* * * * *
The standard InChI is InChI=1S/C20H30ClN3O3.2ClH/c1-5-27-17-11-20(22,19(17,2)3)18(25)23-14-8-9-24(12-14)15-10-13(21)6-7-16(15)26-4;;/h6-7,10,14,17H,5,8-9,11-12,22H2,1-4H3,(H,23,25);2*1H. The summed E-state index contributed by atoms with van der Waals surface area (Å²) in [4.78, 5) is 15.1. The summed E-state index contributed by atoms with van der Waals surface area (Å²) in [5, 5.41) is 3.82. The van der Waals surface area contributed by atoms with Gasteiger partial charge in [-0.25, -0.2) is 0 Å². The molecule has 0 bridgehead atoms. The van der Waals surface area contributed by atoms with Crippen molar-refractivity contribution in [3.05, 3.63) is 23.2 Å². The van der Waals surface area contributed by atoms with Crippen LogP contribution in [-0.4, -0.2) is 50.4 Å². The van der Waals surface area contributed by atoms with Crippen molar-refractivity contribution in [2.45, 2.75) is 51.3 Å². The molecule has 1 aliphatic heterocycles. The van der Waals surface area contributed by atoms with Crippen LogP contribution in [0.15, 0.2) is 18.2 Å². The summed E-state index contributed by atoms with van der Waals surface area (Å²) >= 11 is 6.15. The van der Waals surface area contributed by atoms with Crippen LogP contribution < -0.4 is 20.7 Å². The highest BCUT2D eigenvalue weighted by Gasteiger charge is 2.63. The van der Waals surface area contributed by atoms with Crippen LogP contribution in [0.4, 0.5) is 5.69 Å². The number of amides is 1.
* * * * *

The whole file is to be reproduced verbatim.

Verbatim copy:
The standard InChI is InChI=1S/C20H30ClN3O3.2ClH/c1-5-27-17-11-20(22,19(17,2)3)18(25)23-14-8-9-24(12-14)15-10-13(21)6-7-16(15)26-4;;/h6-7,10,14,17H,5,8-9,11-12,22H2,1-4H3,(H,23,25);2*1H. The summed E-state index contributed by atoms with van der Waals surface area (Å²) in [4.78, 5) is 15.1. The summed E-state index contributed by atoms with van der Waals surface area (Å²) in [5, 5.41) is 3.82. The van der Waals surface area contributed by atoms with Gasteiger partial charge in [-0.25, -0.2) is 0 Å². The molecule has 0 bridgehead atoms. The van der Waals surface area contributed by atoms with Crippen molar-refractivity contribution in [3.05, 3.63) is 23.2 Å². The van der Waals surface area contributed by atoms with Crippen LogP contribution in [-0.4, -0.2) is 50.4 Å². The van der Waals surface area contributed by atoms with Crippen molar-refractivity contribution in [2.45, 2.75) is 51.3 Å². The molecule has 1 aliphatic heterocycles. The van der Waals surface area contributed by atoms with Crippen LogP contribution in [0.15, 0.2) is 18.2 Å². The summed E-state index contributed by atoms with van der Waals surface area (Å²) >= 11 is 6.15. The van der Waals surface area contributed by atoms with Crippen LogP contribution < -0.4 is 20.7 Å². The highest BCUT2D eigenvalue weighted by Gasteiger charge is 2.63. The van der Waals surface area contributed by atoms with Crippen LogP contribution in [0.4, 0.5) is 5.69 Å². The number of amides is 1.